“And We Go Green” – and really fast [MOVIE REVIEW]
“And We Go Green” is the fascinating story of a new race for speed. Directors Fisher Stevens and Malcolm Venville have laid out the story of Formula E, the all-electric race that follows the Formula 1 template but with newer, even more cutting-edge technology. What follows is a speedy (yes, I meant to say that) recounting of the execution and progression of a competition that was conceived in 2012, first run in 2014, and expanded, improved, and popularized in the years that followed.
Stevens and Venville follow the drivers and races involved in the 4th season, 2017-2018, while telling the history and profiling the significant drivers who have pushed this nascent sport forward at the speed of sound.
Like Formula 1, the calendar of Formula E consists of grand prix events in multiple international cities. There are significant differences besides the fossil fuel vs. electric technology. Unlike Formula 1, all Formula E races take place on city streets, often in the center of the city, rather than purpose-built tracks. In 2018, Formula 1 had a calendar of 20 races; Formula E, 12.
Formula E is an idea that sprang from the mind of FIA (Fédération Internationale de l’Autombile) President Jean Todt. Certainly he was driven, at least in part, by environmental concerns, but there can be no doubt that he saw the future, and the future was electric both from the standpoint of energy and technology. Presenting his idea to Antonio Tajani, an Italian politician interested in the further electrification of the automobile industry, and Alejandro Agag, a businessman and former Spanish politician, they quickly came to the conclusion that his was a sport with tremendous possibilities. Agag took on the role of chief negotiator and soon had sponsorships and contracts lined up for this new sport. Numerous international car manufacturers were also on board quickly, and eager to show and develop their expertise. There is no doubt that Agag believes in the greening of the sport, but it is hilarious to watch him discuss his efforts on behalf of Formula E as he puffs away on a giant Havana cigar.
The races themselves are quite short, 45 minutes, originally set up for a mandatory pit stop to change cars because of short battery life. Over the course of the four seasons, the technology from the tires, to the chassis, to batteries have improved exponentially. Stevens and Venville take us inside the McLaren Electronics factory in England where the rapid improvement in racing electronics are discussed.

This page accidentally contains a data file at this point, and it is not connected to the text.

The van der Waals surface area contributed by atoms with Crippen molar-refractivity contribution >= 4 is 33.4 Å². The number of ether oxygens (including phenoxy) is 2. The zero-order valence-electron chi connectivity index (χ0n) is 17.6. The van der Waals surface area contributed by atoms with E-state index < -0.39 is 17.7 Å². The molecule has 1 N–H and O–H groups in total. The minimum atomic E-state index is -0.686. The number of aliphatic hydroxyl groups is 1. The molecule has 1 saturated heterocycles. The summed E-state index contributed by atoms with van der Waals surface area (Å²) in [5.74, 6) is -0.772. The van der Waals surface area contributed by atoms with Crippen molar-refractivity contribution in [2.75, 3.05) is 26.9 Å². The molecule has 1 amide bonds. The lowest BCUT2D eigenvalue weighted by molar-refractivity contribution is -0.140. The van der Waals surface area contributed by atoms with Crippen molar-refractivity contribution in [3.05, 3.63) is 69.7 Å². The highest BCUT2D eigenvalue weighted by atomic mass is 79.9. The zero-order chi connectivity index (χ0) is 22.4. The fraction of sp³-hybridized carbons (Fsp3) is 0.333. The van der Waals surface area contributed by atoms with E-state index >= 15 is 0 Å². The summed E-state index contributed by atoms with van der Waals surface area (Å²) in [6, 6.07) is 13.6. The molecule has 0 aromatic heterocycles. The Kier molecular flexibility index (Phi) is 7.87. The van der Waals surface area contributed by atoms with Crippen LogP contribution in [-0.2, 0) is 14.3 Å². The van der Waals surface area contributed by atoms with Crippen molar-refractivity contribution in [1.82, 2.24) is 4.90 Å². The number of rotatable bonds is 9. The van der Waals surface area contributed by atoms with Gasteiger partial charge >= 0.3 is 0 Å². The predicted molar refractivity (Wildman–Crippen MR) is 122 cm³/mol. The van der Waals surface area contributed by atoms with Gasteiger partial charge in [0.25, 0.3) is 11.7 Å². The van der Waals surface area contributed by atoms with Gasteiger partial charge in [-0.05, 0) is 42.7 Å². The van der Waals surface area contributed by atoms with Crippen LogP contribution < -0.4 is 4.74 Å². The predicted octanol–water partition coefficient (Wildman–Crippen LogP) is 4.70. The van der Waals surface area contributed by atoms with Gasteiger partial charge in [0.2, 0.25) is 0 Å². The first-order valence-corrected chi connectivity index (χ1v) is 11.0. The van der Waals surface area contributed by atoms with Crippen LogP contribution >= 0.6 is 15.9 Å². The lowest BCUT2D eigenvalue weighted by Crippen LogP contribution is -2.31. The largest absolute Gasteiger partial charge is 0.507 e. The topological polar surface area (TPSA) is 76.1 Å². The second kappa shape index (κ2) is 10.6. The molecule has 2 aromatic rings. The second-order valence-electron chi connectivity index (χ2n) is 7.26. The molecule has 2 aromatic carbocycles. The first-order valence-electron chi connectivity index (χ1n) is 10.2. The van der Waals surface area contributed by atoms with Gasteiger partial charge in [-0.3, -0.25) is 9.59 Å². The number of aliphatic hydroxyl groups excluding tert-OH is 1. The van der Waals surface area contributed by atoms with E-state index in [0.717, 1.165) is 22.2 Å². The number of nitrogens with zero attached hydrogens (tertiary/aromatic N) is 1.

But this wouldn’t be the fascinating story that it is if not for the racers and their disparate backgrounds and personalities. You will meet Jean-Eric Vergne (JEV) who grew up around the Karting track outside Paris that his racing-obsessed father built in hopes of finding and grooming a future Formula 1 driver. That future Formula 1 driver turned out to be his son.
His rival, Sam Bird of Britain, driving for Envision Virgin, had been a team mate in JEV’s first foray into Formula E, but bad blood and timing ended their relationship with JEV leaving for another team.
Lucas di Grassi and Nelson Piquet Jr. are both from Brazil and that is where any similarity ends. Di Grassi, handsome, arrogant, and self-assured clings to his outsider, up from nothing history, distancing himself from Piquet whom he considers an entitled also-ran. Piquet Jr., charming and self-effacing, has both the advantage and disadvantage of being the son of Formula 1 champion Nelson Piquet.
And finally, there is Andre Lotterer, teammate of JEV with a checkered past. His goal had been a place as a Formula 1 driver and came tantalizingly close; he competed successfully at Le Mans but never quite made that last jump. Formula E has proven more difficult than he initially envisioned.
The cinematography was a joint effort by Lukasz Bielan, Adam Kimmel, Ben Seresin, Tobias Schliessler, and Daniel Carter, coordinated by director of Photography Damien Drake. Gabriel Rhodes’ editing also deserves mention.
You probably have never heard of this circuit and may be unimpressed by the short duration of the race and the limited speed of an electric car (280 kph) versus a Formula 1 vehicle (330 kph) but the speeds and challenges are no less. By the end of this splendid documentary you will be a fan and see the future of racing and wondering why the only American company involved with this race is Penske when most of the major international corporations have entered cars.
Premiering Thursday, June 4 on Hulu. Don’t miss it.
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